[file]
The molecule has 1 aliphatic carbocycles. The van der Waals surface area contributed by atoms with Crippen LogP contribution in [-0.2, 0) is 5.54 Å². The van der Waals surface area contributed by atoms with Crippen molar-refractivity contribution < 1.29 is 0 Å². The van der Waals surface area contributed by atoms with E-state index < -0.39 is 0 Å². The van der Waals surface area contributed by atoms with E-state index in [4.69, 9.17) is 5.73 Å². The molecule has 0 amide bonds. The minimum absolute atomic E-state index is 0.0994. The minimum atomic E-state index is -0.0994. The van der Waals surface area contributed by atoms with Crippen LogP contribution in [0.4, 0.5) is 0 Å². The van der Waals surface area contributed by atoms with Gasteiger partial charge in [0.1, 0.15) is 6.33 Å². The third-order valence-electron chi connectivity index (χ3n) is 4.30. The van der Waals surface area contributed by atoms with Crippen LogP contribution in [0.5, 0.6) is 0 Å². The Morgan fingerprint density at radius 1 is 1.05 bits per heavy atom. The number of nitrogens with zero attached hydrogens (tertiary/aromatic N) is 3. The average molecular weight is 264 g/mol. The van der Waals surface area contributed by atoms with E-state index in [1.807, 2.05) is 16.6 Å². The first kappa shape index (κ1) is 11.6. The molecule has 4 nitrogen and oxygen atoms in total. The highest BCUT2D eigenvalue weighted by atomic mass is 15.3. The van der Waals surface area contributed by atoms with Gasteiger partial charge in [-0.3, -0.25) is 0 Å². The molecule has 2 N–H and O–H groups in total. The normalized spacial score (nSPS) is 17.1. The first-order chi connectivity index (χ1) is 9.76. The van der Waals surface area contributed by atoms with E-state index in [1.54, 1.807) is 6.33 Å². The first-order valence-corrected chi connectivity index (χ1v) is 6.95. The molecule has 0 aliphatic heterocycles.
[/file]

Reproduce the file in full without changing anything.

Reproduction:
The molecule has 1 aliphatic carbocycles. The van der Waals surface area contributed by atoms with Crippen LogP contribution in [-0.2, 0) is 5.54 Å². The van der Waals surface area contributed by atoms with Crippen molar-refractivity contribution < 1.29 is 0 Å². The van der Waals surface area contributed by atoms with E-state index < -0.39 is 0 Å². The van der Waals surface area contributed by atoms with E-state index in [4.69, 9.17) is 5.73 Å². The molecule has 0 amide bonds. The minimum absolute atomic E-state index is 0.0994. The minimum atomic E-state index is -0.0994. The van der Waals surface area contributed by atoms with Crippen LogP contribution in [0.4, 0.5) is 0 Å². The van der Waals surface area contributed by atoms with Gasteiger partial charge in [0.1, 0.15) is 6.33 Å². The third-order valence-electron chi connectivity index (χ3n) is 4.30. The van der Waals surface area contributed by atoms with Crippen LogP contribution in [0.5, 0.6) is 0 Å². The Morgan fingerprint density at radius 1 is 1.05 bits per heavy atom. The number of nitrogens with zero attached hydrogens (tertiary/aromatic N) is 3. The average molecular weight is 264 g/mol. The van der Waals surface area contributed by atoms with E-state index in [1.807, 2.05) is 16.6 Å². The first kappa shape index (κ1) is 11.6. The molecule has 4 nitrogen and oxygen atoms in total. The highest BCUT2D eigenvalue weighted by atomic mass is 15.3. The van der Waals surface area contributed by atoms with Gasteiger partial charge in [-0.3, -0.25) is 0 Å². The molecule has 2 N–H and O–H groups in total. The normalized spacial score (nSPS) is 17.1. The first-order chi connectivity index (χ1) is 9.76. The van der Waals surface area contributed by atoms with E-state index in [1.54, 1.807) is 6.33 Å². The first-order valence-corrected chi connectivity index (χ1v) is 6.95. The molecule has 0 aliphatic heterocycles.